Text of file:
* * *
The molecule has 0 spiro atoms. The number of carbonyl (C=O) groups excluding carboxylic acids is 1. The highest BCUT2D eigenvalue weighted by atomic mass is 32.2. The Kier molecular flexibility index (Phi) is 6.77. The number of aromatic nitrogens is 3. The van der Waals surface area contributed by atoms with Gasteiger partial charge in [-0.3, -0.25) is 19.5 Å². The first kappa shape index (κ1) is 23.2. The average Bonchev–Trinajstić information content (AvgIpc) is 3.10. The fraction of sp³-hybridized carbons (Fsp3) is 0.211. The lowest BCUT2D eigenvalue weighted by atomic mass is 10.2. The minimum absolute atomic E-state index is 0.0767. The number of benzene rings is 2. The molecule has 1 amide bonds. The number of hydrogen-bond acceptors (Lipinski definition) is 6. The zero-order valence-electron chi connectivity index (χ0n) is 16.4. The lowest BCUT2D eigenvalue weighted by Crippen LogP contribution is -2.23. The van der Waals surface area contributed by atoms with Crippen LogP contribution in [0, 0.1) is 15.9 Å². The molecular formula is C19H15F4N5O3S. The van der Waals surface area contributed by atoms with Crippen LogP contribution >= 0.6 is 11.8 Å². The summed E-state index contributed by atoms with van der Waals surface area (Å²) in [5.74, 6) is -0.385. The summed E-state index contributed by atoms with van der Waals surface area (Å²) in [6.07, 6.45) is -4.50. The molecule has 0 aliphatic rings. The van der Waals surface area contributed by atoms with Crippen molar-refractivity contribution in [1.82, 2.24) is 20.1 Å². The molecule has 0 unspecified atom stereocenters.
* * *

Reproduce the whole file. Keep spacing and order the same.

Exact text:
The molecule has 0 spiro atoms. The number of carbonyl (C=O) groups excluding carboxylic acids is 1. The highest BCUT2D eigenvalue weighted by atomic mass is 32.2. The Kier molecular flexibility index (Phi) is 6.77. The number of aromatic nitrogens is 3. The van der Waals surface area contributed by atoms with Gasteiger partial charge in [-0.3, -0.25) is 19.5 Å². The first kappa shape index (κ1) is 23.2. The average Bonchev–Trinajstić information content (AvgIpc) is 3.10. The fraction of sp³-hybridized carbons (Fsp3) is 0.211. The lowest BCUT2D eigenvalue weighted by atomic mass is 10.2. The minimum absolute atomic E-state index is 0.0767. The number of benzene rings is 2. The molecule has 1 amide bonds. The number of hydrogen-bond acceptors (Lipinski definition) is 6. The zero-order valence-electron chi connectivity index (χ0n) is 16.4. The lowest BCUT2D eigenvalue weighted by Crippen LogP contribution is -2.23. The van der Waals surface area contributed by atoms with Crippen LogP contribution in [0, 0.1) is 15.9 Å². The molecular formula is C19H15F4N5O3S. The van der Waals surface area contributed by atoms with Crippen LogP contribution >= 0.6 is 11.8 Å². The summed E-state index contributed by atoms with van der Waals surface area (Å²) in [5.74, 6) is -0.385. The summed E-state index contributed by atoms with van der Waals surface area (Å²) in [6.07, 6.45) is -4.50. The molecule has 0 aliphatic rings. The van der Waals surface area contributed by atoms with Crippen molar-refractivity contribution in [1.82, 2.24) is 20.1 Å². The molecule has 0 unspecified atom stereocenters.